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Egypt’s oil minister makes rare trip to Iran for oil talks

* The petroleum minister travels trying to close a new oil deal with Iran, after Saudi Arabia suspended its oil agreement with Egypt last month.

After the suspension, Egypt took an opposing stand to Saudi on Syria

* The minister will meet Iranian officials to explore possibilities of securing oil supplies from Tehran

Egyptian Petroleum Minister Tarek El Molla was on his way to Iran on Sunday to try to strike new oil deals, sources close to his delegation said at Cairo airport, after Saudi Arabia suspended its oil agreement last month.

After that suspension, Egypt voted in favour of a Russian-backed U.N. resolution on Syria in October that excluded calls to stop bombing Aleppo, which Saudi Arabia strongly opposed.

Saudi Arabia has showered Egypt with billions of dollars in aid since 2013, when President Abdel Fattah al-Sisi ousted elected Mohammed Mursi of the Muslim Brotherhood and banned the Islamist movement, which Riyadh opposes.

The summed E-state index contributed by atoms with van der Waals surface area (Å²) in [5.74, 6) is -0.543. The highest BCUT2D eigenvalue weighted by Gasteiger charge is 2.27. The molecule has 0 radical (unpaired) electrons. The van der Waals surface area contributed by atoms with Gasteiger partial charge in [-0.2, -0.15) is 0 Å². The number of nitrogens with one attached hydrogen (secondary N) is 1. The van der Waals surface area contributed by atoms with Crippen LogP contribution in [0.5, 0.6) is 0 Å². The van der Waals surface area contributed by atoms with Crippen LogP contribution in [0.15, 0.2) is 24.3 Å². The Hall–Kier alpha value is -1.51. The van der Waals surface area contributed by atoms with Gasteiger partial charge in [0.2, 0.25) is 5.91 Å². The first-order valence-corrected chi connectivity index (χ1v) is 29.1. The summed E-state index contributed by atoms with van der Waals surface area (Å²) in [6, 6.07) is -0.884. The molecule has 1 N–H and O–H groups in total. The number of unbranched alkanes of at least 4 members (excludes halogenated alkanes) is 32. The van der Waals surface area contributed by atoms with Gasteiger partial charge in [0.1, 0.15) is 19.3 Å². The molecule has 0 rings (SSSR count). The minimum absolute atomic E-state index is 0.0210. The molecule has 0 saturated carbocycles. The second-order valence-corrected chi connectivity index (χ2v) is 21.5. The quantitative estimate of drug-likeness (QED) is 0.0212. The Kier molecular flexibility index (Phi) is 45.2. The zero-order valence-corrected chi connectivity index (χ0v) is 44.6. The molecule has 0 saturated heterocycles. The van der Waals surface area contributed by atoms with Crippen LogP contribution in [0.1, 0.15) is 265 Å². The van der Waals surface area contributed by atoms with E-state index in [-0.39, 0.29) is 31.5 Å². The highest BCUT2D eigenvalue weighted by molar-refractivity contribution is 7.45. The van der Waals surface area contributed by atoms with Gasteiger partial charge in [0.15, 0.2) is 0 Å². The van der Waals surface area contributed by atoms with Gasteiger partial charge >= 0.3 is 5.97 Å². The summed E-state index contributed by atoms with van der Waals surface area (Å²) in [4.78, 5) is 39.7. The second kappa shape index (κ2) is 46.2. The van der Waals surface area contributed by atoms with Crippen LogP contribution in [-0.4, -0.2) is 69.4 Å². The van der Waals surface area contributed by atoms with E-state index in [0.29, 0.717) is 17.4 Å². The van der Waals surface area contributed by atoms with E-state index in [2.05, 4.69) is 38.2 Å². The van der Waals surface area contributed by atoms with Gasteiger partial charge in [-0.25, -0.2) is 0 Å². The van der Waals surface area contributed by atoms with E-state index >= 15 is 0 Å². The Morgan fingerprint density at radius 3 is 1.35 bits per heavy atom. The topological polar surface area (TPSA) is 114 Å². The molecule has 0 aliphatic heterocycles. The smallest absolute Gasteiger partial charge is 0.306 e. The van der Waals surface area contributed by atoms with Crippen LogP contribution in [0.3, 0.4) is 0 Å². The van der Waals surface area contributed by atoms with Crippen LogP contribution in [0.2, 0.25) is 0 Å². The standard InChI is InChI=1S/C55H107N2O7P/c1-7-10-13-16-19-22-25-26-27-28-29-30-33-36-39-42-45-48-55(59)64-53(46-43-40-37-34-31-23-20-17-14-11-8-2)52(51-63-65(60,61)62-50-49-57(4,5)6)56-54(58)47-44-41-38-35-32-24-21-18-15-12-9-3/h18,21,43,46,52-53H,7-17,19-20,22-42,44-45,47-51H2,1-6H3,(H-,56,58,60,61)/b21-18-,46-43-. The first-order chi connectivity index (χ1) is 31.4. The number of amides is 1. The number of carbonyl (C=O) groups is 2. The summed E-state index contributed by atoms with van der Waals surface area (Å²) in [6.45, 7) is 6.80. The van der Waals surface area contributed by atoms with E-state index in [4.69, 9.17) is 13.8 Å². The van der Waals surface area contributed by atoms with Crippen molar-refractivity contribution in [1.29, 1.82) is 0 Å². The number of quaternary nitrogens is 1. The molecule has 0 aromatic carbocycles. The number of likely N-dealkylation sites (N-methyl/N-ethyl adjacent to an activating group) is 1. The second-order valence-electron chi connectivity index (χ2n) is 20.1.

The Saudi deal was for 700,000 tonnes of oil products a month for five years under a $23 billion deal between Saudi Aramco and the Egyptian General Petroleum Corporation (EGPC) to be paid off over 15 years.

Molla is set to meet several senior Iranian officials to discuss the possibility of securing oil supplies from Tehran, one source, who accompanied Molla to the airport, said.

His visit to Iran, Saudi Arabia’s main regional rival, may signal a further rift between Egypt and its top benefactor.

Molla said last month it was unclear when the Saudi oil deliveries would resume and Saudi Arabia has provided no reason for their suspension.

Egypt has since worked to secure new energy sources , signing a memorandum of understanding last week with Azerbaijan’s state oil company SOCAR for up to 2 million barrels of crude oil.

The EGPC last week signed a farm-out agreement with Kuwait Energy Plc giving Egypt’s state oil buyer a 20-percent participating interest in its Siba field in Iraq.


Update: Egypt’s Petroleum minister confirmed after the publication of this article that he was not going to Iran, a statement that contradicts what sources had earlier told Reuters.